Thankfully for Les Diables rouges, the nation’s ability to produce talent destined for big things at a near-constant rate looks set to once again come in handy after the latest squad was announced for upcoming clashes with Azerbaijan and Estonia during the current international break.

Of the 24 players called into camp, only nine have appeared ten times or more, while just Romelu Lukaku, Mitchy Batshuayi, Yannick Carrasco, and Jan Vertonghen have scored more than five goals.

However, despite the inclusion of “greener” profiles and ten players 23 years old or younger, there is still cause for not only optimism but perhaps a bit of grace surrounding the fact that Belgium can now undergo renovations without the rampant expectations that were placed on those that came before.

A squad that features attacking talents Loïs Openda (RB Leipzig), Jérémy Doku (Manchester City), Johan Bakayoko (PSV Eindhoven), and Leandro Trossard (Arsenal), an engine room featuring Youri Tielemans (Aston Villa), Charles De Ketelaere (Atalanta Bergamasca), and Amadou Onana (Everton), and highly-touted young defensive trio Zeno Debast (RSC Anderlecht), Hugo Siquet (Cercle Brugge), and Ameen Al-Dakhil (Burnley), Belgium still boasts very credible long-term potential that is more than good enough to top a qualifying group whose toughest opposition comes in the vein of Austria and Sweden.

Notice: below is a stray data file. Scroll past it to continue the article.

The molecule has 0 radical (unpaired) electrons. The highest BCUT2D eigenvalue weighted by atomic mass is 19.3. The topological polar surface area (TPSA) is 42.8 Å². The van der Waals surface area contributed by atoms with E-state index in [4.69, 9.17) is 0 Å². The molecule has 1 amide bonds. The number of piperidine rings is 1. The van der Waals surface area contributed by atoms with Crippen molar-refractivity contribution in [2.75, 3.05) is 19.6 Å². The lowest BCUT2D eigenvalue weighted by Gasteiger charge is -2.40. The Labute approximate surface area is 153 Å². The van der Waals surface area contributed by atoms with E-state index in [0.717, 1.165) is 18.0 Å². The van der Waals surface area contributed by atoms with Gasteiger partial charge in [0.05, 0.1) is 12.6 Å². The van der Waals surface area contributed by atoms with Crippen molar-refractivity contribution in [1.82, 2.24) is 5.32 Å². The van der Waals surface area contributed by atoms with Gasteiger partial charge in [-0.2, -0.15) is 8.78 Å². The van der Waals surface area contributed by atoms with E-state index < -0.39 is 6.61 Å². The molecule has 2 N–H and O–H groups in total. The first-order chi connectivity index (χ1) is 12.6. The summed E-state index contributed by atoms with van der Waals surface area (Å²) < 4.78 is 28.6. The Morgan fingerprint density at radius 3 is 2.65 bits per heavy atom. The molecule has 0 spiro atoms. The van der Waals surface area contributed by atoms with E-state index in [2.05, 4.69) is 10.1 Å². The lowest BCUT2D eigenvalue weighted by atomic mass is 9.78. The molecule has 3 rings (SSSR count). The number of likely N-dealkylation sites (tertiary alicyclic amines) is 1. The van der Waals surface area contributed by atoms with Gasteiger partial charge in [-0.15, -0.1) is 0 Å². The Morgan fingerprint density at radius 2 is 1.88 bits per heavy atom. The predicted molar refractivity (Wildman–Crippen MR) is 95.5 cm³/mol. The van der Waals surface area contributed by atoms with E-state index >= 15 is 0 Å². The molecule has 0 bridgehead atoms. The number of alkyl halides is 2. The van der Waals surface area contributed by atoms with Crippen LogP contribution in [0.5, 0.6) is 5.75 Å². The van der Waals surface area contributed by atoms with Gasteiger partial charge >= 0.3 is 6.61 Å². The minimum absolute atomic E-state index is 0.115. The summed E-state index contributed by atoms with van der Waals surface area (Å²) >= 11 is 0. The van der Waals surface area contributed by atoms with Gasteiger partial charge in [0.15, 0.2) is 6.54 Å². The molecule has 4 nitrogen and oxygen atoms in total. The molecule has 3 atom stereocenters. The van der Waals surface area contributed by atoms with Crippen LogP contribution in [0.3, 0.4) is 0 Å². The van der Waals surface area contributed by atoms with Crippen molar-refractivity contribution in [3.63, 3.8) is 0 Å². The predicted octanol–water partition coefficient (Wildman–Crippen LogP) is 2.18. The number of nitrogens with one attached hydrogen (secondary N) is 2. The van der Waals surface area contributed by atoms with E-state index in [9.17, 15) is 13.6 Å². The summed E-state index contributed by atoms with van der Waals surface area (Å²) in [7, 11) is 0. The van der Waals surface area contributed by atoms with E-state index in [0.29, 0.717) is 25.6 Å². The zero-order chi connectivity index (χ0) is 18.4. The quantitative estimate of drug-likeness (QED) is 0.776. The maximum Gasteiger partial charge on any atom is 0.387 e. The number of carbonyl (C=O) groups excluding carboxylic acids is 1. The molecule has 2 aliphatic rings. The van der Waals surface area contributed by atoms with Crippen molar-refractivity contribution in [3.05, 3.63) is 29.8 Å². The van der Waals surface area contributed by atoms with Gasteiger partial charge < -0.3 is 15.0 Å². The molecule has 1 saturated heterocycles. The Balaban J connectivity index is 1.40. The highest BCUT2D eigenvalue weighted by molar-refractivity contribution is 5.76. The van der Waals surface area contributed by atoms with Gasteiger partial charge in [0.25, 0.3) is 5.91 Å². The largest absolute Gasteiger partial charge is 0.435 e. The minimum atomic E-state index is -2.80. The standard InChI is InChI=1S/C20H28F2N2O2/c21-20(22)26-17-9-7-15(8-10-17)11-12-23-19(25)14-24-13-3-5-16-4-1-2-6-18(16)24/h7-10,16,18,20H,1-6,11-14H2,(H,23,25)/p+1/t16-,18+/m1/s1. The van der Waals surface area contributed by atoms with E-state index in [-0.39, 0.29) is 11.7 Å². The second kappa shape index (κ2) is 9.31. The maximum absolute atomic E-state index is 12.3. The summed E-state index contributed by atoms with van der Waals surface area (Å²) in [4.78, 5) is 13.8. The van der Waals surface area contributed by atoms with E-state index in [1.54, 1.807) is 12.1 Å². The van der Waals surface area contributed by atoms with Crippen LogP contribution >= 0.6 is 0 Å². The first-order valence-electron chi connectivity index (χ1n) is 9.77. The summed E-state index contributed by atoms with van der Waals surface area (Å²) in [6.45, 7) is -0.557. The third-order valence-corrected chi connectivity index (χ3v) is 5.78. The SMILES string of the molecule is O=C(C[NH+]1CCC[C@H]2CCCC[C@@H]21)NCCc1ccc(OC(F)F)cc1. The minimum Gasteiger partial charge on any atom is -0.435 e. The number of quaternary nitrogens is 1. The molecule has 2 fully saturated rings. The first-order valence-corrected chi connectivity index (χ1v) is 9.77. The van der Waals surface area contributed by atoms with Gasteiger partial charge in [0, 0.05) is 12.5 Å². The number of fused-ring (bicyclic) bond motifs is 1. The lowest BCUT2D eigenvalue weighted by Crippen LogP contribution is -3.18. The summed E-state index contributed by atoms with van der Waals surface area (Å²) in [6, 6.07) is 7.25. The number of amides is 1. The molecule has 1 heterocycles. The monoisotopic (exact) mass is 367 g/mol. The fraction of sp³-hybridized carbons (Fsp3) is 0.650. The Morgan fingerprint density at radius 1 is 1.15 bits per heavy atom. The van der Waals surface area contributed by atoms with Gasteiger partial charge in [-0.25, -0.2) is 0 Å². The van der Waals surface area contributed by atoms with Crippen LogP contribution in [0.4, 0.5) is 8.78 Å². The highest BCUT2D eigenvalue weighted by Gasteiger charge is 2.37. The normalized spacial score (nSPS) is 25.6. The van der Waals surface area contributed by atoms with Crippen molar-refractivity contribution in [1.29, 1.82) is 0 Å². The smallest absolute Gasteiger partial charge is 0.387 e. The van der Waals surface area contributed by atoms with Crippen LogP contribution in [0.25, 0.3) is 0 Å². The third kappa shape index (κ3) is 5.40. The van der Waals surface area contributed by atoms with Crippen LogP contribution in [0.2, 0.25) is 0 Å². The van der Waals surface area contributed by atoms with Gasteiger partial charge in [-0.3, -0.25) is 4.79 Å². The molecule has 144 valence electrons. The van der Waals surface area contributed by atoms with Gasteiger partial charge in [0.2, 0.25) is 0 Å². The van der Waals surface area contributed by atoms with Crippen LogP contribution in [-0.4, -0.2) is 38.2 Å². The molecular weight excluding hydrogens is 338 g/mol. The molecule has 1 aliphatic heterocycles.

When added to the likes of Romelu Lukaku, a fit Kevin De Bruyne, and Thibaut Courtois, and veteran guidance from Jan Vertonghen, who recently arrived at Anderlecht in a move that could undoubtedly greatly benefit the aforementioned Debast, Tedesco has the tools to once again put Belgium on the road to expectations.

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Andrew Thompson

US-based Football writer. German football guru with a wealth of experience in youth development and analysis. Data aficionado. Happily championing the notion that Americans have a knowledgeable voice in the beautiful game.